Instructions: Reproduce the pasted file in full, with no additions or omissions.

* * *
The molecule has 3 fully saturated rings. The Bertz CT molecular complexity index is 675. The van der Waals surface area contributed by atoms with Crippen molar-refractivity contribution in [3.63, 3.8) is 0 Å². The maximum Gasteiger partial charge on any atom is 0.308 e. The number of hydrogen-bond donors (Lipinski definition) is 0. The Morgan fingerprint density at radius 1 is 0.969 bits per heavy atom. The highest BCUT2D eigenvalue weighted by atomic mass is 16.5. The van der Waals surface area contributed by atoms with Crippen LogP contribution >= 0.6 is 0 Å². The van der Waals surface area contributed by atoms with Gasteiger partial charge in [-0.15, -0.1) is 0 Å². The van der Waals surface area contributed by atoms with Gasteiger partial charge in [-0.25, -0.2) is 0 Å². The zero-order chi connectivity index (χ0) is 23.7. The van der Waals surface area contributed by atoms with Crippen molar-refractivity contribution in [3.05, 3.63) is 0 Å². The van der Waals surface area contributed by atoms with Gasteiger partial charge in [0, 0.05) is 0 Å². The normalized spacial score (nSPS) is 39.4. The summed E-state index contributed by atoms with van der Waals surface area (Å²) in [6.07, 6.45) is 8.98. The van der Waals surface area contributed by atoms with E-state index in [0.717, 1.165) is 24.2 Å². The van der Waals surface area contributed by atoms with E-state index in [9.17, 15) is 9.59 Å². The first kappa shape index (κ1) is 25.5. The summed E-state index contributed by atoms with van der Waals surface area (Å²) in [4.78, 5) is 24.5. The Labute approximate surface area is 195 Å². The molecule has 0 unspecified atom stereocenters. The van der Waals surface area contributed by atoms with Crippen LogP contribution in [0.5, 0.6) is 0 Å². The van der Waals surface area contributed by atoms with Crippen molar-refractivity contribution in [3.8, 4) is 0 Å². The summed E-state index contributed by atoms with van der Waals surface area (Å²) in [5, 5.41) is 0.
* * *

The molecule has 3 fully saturated rings. The Bertz CT molecular complexity index is 675. The van der Waals surface area contributed by atoms with Crippen molar-refractivity contribution in [3.63, 3.8) is 0 Å². The maximum Gasteiger partial charge on any atom is 0.308 e. The number of hydrogen-bond donors (Lipinski definition) is 0. The Morgan fingerprint density at radius 1 is 0.969 bits per heavy atom. The highest BCUT2D eigenvalue weighted by atomic mass is 16.5. The van der Waals surface area contributed by atoms with Crippen LogP contribution >= 0.6 is 0 Å². The van der Waals surface area contributed by atoms with Gasteiger partial charge in [-0.15, -0.1) is 0 Å². The van der Waals surface area contributed by atoms with Gasteiger partial charge in [-0.25, -0.2) is 0 Å². The zero-order chi connectivity index (χ0) is 23.7. The van der Waals surface area contributed by atoms with Crippen molar-refractivity contribution in [3.05, 3.63) is 0 Å². The van der Waals surface area contributed by atoms with Gasteiger partial charge in [0, 0.05) is 0 Å². The normalized spacial score (nSPS) is 39.4. The summed E-state index contributed by atoms with van der Waals surface area (Å²) in [6.07, 6.45) is 8.98. The van der Waals surface area contributed by atoms with E-state index in [0.717, 1.165) is 24.2 Å². The van der Waals surface area contributed by atoms with E-state index in [9.17, 15) is 9.59 Å². The first kappa shape index (κ1) is 25.5. The summed E-state index contributed by atoms with van der Waals surface area (Å²) in [4.78, 5) is 24.5. The Labute approximate surface area is 195 Å². The molecule has 0 unspecified atom stereocenters. The van der Waals surface area contributed by atoms with Crippen LogP contribution in [0.5, 0.6) is 0 Å². The van der Waals surface area contributed by atoms with Crippen molar-refractivity contribution in [3.8, 4) is 0 Å². The summed E-state index contributed by atoms with van der Waals surface area (Å²) in [5, 5.41) is 0.